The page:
Tuesday, April 17, 2007

Summary of Timaru Riding Crop cases

this from familyintegrity.blogspot.com
17 April 2007

Things around the Section 59 debate are getting very heated, very confused, somewhat scary and way off topic.

The pro-repeal side have taken the lady from Timaru wielding the horse crop as their "poster girl" to advertise why parents should be legally forbidden to use a Section 59 defense, or any defense, to correct their children using reasonable force, regardless of how light it might be: because, they claim, it too easily leads to horrendous acts of violence and abuse against children that are subsequently "let off" by the courts when the parents and their clever lawyers bring up Section 59 and plead something along the lines that parents have a right to discipline their own children.

This kind of explanation is clearly a mix of truth and error.

First, the pro-repeal lobby (Bradford and her mates) only ever look at the actions of the parents toward the child: in this case, the mum gave the boy six of the best with an 18 inch bamboo pot-plant stake and later two or three strokes with the riding crop. They do not look at the wider context of family history, events leading to the corrective action, the results, etc. (The jury did…that's why she was acquitted so quickly.) We all would be horrified to hear of a parent striking a child in this way FOR NO REASON. So Bradford and Kiro and Clark and Edridge et al all play on this and always completely ignore the context of the disciplinary actions. One must suppose that to them, whatever the child has done can in no way justify a disciplinary smack, not ever, not for any reason, no matter how light the smack, no matter how horrible and damaging the child's actions, no matter how reasonable the force used. This is precisely the tact taken by the UN Committee for the Rights of the Child in a comment on this issue they published in June last year (see http://tinyurl.com/fvrwo). This is a modern philosophy that has very little support or currency among parents anywhere in the world. That is certainly what Labour and the Greens are finding out here: 85% of Kiwis do not agree with a ban on smacking children for corrective purposes as part of the parenting tool kit.

Second, if the Swedish experiment is any indication as to why this philosophy is pushed so vehemently by virtually ALL government departments and virtually ALL so-called child and family welfare groups (virtually ALL of whom are also heavily funded by the state), it is because this philosophy CAUSES family dysfunction. As family dysfunction increases, so does social dysfunction. A chorus goes up, "Why doesn't somebody DO something?" Up step the state agencies and those groups funded by the state: social workers, psychiatrists, psychologists, counsellors, lawyers plus all their secretaries and office staff have vested interests in seeing the dysfunction continue and increase, for it means more money for them. Such bureaucracies ALWAYS tend to grow, for their focus very quickly becomes one of self-preservation rather than working themselves out of a job by finding permanent solutions to the social problems they were supposedly set up to solve.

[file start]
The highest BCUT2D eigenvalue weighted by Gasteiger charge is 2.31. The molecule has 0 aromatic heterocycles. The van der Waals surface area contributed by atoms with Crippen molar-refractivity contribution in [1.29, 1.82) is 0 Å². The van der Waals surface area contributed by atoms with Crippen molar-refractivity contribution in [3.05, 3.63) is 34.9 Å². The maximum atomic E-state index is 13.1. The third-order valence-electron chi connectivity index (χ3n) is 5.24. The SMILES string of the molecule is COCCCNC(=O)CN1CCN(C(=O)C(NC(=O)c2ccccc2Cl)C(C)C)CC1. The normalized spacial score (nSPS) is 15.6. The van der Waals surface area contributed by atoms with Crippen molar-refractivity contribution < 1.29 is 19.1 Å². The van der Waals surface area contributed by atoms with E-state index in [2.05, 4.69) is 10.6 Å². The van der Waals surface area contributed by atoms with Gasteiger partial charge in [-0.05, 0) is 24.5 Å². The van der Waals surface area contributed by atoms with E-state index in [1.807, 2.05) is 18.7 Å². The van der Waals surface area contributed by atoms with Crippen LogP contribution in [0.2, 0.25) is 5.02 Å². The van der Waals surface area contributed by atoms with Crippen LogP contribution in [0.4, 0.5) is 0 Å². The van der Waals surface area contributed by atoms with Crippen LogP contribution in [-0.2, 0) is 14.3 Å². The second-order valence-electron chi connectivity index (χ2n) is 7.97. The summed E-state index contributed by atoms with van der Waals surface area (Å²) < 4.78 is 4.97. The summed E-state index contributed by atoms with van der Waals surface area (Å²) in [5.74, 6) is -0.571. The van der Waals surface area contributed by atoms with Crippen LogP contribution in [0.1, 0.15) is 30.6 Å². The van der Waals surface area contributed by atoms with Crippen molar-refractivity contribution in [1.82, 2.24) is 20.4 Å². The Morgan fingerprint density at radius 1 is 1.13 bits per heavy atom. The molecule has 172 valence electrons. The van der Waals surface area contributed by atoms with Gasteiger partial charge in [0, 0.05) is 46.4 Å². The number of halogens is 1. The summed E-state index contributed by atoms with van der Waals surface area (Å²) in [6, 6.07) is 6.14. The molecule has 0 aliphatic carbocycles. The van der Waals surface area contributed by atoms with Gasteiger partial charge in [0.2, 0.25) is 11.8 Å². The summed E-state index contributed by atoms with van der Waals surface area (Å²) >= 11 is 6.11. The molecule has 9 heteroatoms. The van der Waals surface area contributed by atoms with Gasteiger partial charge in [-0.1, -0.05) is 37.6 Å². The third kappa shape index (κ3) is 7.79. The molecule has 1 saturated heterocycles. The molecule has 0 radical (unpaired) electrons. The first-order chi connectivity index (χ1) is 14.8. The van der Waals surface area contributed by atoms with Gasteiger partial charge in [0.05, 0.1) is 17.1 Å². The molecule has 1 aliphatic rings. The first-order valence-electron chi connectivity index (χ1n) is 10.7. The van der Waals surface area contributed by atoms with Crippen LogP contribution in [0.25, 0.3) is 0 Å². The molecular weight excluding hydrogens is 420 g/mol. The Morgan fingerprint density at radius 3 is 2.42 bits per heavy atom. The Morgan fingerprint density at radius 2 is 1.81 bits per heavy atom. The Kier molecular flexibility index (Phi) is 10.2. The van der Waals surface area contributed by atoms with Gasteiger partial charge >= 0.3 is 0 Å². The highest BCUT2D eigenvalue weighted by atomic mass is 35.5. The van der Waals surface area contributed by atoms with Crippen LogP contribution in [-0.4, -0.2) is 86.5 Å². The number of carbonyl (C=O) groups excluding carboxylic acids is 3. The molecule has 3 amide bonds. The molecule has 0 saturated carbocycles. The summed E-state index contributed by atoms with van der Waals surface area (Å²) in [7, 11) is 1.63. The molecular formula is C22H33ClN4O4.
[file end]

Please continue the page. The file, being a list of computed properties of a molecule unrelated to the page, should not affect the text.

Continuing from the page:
Third, Bradford and her mates are strongly implying that they think the juries in such trials, 12 of their peers, are thick as bricks or somehow otherwise intellectually deficient and unable to tell the difference between "reasonable force to correct" and "abuse". Or they are simply saying they don't like the decision made by the juries. These things are implied, but what Bradford and co are really trying to do is impose their own philosophy on everyone else by saying that juries should not have to decide such things, that the law should always clearly rule any use of force, regardless of how light or reasonable, outside the law if that force is used for the purpose of correction. What Bradford has never told us is why she so hates the perfectly natural idea, one practised for thousands of years, of parents correcting their children.

Fourth, the one group solidly against this bill is parents. Contrary to what Bradford and Kiro claim, parents are not clamouring for the "right" to beat their children…how ridiculous can you get, Bradford. Parents are proclaiming that they have natural duties and responsibilities toward their children and resent the state - especially a radically feminist and childless Prime Minister and an even more radically feminist Sue Bradford of the highly dysfunctional lifestyle track record - parents resent the state and thoroughly unqualified people like Clark and Bradford interposing themselves between parents and their children claiming they have to protect the child's rights from being denied and trampled on by the parents.

This denigration and bullying of parents by the state has to stop. Only parents will ever love and be as committed to their children as they routinely are…certainly Clark and Bradford and state social workers have little to offer children in the areas of love and commitment. Parents also have most to lose by this legislation: their own children, their own family harmony and peace, their own authority within their own families and over their own children to correct, train and discipline using any degree of reasonable force. This Bill is clear evidence of the state claiming for itself the posterity of us all, our children, and wanting the best shot at determining the future by indoctrinating our children in its schools and allowing only its agents (police and social workers), not the parents, to force them to behave in certain ways approved by the state.

Read the rest of the article here

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